Longtime Indianapolis 500 broadcaster Bob Jenkins died on Monday after an eight-month battle with brain cancer, the speedway announced.
He was 73.
Jenkins has been in the booth calling NASCAR and IndyCar races for decades. He worked as the play-by-play announcer calling the Indy 500 on ABC when the network still had the rights to the race, and called other IndyCar races on both NBCSN and ESPN. He was also the chief announcer on the Indianapolis Motor Speedway Radio Network for nearly a decade.
The Indiana native became the Indianapolis Motor Speedway main public address announcer in 2011, and was inducted into the speedway’s Hall of Fame in 2019.
He stepped back from his role as the speedway’s public address announcer in February after he was diagnosed with a pair of tumors in his brain — something he first noticed after waking up with a headache on Christmas last year. Until his cancer diagnosis, , Jenkins has missed just two Indy 500s since 1960.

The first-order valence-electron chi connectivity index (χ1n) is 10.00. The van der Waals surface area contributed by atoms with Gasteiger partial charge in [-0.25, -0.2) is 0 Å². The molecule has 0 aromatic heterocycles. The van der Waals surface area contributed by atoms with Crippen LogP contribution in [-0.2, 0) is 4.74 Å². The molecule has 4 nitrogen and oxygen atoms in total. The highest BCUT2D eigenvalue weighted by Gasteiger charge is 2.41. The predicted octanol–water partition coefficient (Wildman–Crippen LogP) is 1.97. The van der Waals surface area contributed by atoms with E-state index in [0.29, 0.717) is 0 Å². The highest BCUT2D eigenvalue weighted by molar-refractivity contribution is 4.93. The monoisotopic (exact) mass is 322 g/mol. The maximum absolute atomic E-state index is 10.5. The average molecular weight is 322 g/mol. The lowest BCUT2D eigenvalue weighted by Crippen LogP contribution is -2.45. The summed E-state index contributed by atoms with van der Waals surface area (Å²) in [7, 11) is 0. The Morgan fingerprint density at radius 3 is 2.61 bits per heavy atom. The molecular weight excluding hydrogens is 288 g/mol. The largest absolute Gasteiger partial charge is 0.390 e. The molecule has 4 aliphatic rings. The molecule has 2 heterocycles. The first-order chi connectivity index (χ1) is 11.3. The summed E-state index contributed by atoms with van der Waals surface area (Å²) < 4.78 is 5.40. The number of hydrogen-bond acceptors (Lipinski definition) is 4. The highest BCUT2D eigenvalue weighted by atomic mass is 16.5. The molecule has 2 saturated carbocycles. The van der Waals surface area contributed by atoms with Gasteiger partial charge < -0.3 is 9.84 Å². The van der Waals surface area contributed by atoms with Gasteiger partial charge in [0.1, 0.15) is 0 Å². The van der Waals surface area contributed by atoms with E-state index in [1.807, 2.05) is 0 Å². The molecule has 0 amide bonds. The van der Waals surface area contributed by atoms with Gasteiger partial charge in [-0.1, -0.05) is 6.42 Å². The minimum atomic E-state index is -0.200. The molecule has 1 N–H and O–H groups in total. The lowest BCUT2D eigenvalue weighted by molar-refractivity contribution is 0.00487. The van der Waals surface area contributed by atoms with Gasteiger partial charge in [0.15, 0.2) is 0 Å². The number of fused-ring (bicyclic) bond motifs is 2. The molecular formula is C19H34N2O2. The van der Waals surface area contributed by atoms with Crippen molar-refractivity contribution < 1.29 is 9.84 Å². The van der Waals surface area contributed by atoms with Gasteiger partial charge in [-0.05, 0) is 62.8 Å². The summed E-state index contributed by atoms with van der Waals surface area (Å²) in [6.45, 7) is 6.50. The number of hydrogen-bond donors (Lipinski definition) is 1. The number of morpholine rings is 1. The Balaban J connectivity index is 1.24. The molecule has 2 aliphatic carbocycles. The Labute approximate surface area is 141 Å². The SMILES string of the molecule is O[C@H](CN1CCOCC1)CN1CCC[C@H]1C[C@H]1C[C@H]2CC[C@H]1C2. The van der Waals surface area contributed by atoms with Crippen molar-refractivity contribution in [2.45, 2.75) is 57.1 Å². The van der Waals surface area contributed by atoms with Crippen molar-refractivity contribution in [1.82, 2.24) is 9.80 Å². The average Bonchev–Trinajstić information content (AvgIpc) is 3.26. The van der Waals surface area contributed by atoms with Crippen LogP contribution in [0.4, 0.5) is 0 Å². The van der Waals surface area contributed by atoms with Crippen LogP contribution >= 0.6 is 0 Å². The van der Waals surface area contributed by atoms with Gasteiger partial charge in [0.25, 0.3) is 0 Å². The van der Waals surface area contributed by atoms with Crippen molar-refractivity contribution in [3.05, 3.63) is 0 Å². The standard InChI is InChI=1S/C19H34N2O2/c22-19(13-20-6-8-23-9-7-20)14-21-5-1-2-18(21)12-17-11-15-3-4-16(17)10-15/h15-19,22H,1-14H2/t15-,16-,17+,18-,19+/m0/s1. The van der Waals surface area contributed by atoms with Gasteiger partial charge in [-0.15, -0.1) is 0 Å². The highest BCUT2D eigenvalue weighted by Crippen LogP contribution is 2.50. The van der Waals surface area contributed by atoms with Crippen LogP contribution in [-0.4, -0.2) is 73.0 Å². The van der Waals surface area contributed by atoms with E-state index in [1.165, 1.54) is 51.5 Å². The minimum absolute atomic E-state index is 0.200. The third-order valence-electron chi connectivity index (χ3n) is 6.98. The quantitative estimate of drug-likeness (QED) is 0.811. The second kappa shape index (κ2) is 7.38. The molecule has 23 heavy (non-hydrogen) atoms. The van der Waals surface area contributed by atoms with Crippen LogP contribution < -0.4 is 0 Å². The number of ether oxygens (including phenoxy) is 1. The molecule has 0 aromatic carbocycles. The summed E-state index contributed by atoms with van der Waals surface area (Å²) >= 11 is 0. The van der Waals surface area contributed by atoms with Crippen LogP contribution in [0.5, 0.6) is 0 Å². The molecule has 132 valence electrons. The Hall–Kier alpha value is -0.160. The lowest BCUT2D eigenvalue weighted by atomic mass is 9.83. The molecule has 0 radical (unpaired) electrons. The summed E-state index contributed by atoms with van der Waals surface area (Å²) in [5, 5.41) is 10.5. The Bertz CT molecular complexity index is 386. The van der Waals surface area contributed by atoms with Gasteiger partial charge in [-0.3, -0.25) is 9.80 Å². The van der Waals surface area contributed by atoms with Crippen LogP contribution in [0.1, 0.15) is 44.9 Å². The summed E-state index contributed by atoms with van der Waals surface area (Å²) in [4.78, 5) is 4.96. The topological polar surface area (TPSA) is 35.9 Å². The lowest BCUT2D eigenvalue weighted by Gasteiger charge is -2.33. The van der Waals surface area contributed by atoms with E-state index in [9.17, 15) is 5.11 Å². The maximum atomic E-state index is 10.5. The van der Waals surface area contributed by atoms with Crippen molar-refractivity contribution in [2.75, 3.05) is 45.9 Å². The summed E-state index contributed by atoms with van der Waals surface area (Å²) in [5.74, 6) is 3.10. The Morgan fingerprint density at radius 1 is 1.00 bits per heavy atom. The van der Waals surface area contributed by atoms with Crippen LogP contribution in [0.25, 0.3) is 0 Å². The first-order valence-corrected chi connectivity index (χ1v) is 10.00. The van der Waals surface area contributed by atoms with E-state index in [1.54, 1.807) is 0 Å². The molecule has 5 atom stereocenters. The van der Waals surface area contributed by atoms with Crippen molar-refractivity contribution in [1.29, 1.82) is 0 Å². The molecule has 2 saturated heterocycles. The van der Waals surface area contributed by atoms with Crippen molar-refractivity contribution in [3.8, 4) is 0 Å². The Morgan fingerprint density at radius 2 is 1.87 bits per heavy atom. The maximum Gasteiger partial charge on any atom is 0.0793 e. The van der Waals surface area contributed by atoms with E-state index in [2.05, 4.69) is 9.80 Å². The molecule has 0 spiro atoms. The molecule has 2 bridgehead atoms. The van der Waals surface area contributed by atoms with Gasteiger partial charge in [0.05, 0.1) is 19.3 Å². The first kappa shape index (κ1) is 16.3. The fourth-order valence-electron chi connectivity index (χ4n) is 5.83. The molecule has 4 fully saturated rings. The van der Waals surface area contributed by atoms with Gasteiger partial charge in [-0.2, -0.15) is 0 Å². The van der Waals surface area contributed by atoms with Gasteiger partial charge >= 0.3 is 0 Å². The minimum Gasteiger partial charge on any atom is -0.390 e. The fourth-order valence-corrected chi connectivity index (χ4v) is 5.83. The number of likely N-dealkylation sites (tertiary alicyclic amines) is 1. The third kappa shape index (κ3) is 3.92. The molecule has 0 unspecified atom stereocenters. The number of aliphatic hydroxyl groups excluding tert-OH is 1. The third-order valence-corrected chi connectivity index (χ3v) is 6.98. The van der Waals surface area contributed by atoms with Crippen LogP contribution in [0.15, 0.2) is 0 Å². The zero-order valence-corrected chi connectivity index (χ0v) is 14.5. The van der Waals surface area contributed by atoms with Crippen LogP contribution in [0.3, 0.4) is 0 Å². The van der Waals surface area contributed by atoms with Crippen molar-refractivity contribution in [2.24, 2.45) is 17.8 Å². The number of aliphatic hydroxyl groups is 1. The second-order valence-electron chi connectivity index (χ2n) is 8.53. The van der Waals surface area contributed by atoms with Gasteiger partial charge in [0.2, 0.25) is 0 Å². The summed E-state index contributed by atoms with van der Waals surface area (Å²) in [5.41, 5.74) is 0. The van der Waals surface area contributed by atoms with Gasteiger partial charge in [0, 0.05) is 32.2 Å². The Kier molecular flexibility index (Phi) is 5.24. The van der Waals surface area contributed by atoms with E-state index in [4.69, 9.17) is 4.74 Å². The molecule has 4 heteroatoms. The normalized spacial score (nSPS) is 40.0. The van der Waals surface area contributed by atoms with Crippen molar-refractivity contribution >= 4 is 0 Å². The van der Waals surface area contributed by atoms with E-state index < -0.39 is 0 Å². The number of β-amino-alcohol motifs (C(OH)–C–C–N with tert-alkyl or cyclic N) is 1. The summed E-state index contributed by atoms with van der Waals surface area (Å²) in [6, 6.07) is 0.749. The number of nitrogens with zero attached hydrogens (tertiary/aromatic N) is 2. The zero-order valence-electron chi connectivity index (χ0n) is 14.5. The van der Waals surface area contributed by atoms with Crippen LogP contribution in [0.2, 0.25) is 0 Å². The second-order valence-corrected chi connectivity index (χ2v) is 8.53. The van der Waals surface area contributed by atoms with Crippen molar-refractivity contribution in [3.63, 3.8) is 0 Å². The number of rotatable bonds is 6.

“All I want to be remembered as is a race fan who got a job in radio or TV. And for some reason, people liked me.”
Jenkins beat colon cancer once before, and his wife was diagnosed with cancer in 2012. She died months later.
Jenkins’ plan was to hopefully still work for the Indy 500 in May, but realized he couldn’t due to his health. So, he made sure to visit Indianapolis Motor Speedway president Doug Boles at the track one last time.